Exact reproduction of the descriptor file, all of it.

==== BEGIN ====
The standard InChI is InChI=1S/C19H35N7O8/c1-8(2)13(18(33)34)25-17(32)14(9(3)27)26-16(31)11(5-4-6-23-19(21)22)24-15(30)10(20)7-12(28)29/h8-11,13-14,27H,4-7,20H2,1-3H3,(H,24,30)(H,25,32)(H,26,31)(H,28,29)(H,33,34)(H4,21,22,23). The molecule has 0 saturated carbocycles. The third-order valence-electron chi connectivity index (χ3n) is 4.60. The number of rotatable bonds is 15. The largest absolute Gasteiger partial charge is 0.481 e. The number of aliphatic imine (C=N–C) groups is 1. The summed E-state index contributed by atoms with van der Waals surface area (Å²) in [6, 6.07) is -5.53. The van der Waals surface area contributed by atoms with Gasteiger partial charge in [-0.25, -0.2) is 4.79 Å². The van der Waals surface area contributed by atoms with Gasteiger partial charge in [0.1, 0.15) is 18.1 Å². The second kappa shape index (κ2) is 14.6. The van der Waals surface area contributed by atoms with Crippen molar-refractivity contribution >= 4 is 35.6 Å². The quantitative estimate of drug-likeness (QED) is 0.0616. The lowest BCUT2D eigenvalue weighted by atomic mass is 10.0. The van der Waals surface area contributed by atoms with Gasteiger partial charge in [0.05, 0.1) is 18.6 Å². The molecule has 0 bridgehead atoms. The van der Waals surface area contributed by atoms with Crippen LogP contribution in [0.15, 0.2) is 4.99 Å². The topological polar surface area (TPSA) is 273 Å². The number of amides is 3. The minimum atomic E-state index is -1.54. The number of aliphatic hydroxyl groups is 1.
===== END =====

The standard InChI is InChI=1S/C19H35N7O8/c1-8(2)13(18(33)34)25-17(32)14(9(3)27)26-16(31)11(5-4-6-23-19(21)22)24-15(30)10(20)7-12(28)29/h8-11,13-14,27H,4-7,20H2,1-3H3,(H,24,30)(H,25,32)(H,26,31)(H,28,29)(H,33,34)(H4,21,22,23). The molecule has 0 saturated carbocycles. The third-order valence-electron chi connectivity index (χ3n) is 4.60. The number of rotatable bonds is 15. The largest absolute Gasteiger partial charge is 0.481 e. The number of aliphatic imine (C=N–C) groups is 1. The summed E-state index contributed by atoms with van der Waals surface area (Å²) in [6, 6.07) is -5.53. The van der Waals surface area contributed by atoms with Gasteiger partial charge in [-0.25, -0.2) is 4.79 Å². The van der Waals surface area contributed by atoms with Gasteiger partial charge in [0.1, 0.15) is 18.1 Å². The second kappa shape index (κ2) is 14.6. The van der Waals surface area contributed by atoms with Crippen molar-refractivity contribution >= 4 is 35.6 Å². The quantitative estimate of drug-likeness (QED) is 0.0616. The lowest BCUT2D eigenvalue weighted by atomic mass is 10.0. The van der Waals surface area contributed by atoms with Gasteiger partial charge in [0.05, 0.1) is 18.6 Å². The molecule has 0 bridgehead atoms. The van der Waals surface area contributed by atoms with Crippen LogP contribution in [0.15, 0.2) is 4.99 Å². The topological polar surface area (TPSA) is 273 Å². The number of amides is 3. The minimum atomic E-state index is -1.54. The number of aliphatic hydroxyl groups is 1.